A photo of wooden nativity set with undetailed faces, surrounded by a golden ribbon and sitting on top of burlap cloth

When Hope is Hidden

Post Author: Rev. Merianna Harrelson

As we settle into the darkness of the changing of season, we are also being encouraged to prepare our hearts and minds for the coming of the Light of the World as the Advent season commences. The juxtaposition of looking for the light in the midst of the darkness always brings a tension to this time in the liturgical church calendar. How are we supposed to look for the light when the daylight fades with each passing hour?

A photo of wooden nativity set with undetailed faces, surrounded by a golden ribbon and sitting on top of burlap cloth

Hidden Hope

For those of us attuned to events in the world, the darkness isn’t only a part of our experience as we walk outside, it is also a heaviness that hangs over us as we hear reports of nuclear power plants being compromised in Ukraine in the ongoing conflict between Russia and Ukraine. In addition to these reports comes the news of the attacks on Poland. Suddenly, the setting in which Silent Night was written doesn’t seem quite so far distant. We are where others have been this Advent season, looking for hope in the midst of uncertainty. 

Is there hope hiding? Even within these reports are stories of people’s resilience, clinging to each other and community. Children are singing and playing violins in the bomb shelters. There are so many families taking in refugees, sharing food and shelter even with global rising costs. When the darkness seems to surround us, we find hope hiding in the most unlikely places.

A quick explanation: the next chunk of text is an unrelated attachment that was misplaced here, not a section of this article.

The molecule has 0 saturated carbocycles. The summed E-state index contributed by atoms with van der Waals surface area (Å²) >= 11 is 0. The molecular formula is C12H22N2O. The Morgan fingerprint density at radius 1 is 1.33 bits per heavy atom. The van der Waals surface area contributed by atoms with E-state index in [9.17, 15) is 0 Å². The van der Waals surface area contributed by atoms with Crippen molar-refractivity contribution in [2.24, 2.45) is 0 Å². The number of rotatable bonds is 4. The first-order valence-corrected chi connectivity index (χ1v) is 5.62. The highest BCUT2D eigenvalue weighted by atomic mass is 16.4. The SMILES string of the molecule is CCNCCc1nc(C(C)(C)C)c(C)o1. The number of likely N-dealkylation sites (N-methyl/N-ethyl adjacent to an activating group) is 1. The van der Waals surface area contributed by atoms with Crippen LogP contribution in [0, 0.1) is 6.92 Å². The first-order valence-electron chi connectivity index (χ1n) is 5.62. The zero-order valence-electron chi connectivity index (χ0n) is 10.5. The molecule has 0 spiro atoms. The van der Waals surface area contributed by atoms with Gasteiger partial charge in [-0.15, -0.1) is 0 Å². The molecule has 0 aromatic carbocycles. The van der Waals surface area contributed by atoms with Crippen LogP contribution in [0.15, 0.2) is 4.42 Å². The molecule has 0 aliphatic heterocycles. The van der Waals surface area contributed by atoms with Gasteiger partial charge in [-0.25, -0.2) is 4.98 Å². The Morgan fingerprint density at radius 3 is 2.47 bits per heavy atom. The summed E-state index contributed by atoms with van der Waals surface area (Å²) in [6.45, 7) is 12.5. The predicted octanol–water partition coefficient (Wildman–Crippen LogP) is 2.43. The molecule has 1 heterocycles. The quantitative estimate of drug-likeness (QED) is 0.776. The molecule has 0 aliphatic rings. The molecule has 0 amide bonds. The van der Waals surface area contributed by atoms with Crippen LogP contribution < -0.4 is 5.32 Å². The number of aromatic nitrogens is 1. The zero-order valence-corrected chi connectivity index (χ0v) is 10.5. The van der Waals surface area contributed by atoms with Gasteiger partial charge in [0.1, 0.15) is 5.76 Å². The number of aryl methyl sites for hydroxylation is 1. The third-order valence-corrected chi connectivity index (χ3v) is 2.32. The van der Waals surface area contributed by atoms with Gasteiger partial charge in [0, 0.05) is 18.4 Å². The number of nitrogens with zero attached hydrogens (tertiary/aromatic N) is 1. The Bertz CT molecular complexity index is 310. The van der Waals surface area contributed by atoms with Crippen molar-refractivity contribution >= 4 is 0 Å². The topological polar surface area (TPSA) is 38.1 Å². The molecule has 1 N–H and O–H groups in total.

These stories peak our interest because this is how the Christ Child entered the world. The Divine came to an unlikely family in an unlikely place: a family who was living in the midst of occupation, a family in the midst of scandal as an unwed Mary was found to be with child, a manger because there was no room for them in the inn. 

Rather than looking for hope this season in the predictable places, maybe instead we will find hope hiding in the most unlikely places. Maybe as we open our eyes and hearts to being surprised, we will find the miracle of the Light of the World interrupting and disrupting our world even now, all over again. 

The Rev. Merianna Harrelson is the Pastor of Garden of Grace United Church of Christ. She is the author of Morning Light: A 30-Day Devotion Journey and Toast the Day: A 30-Day Prayer Journey. She is also a Spiritual Director.

Image by: Rev. Merianna Harrelson
Used with permission
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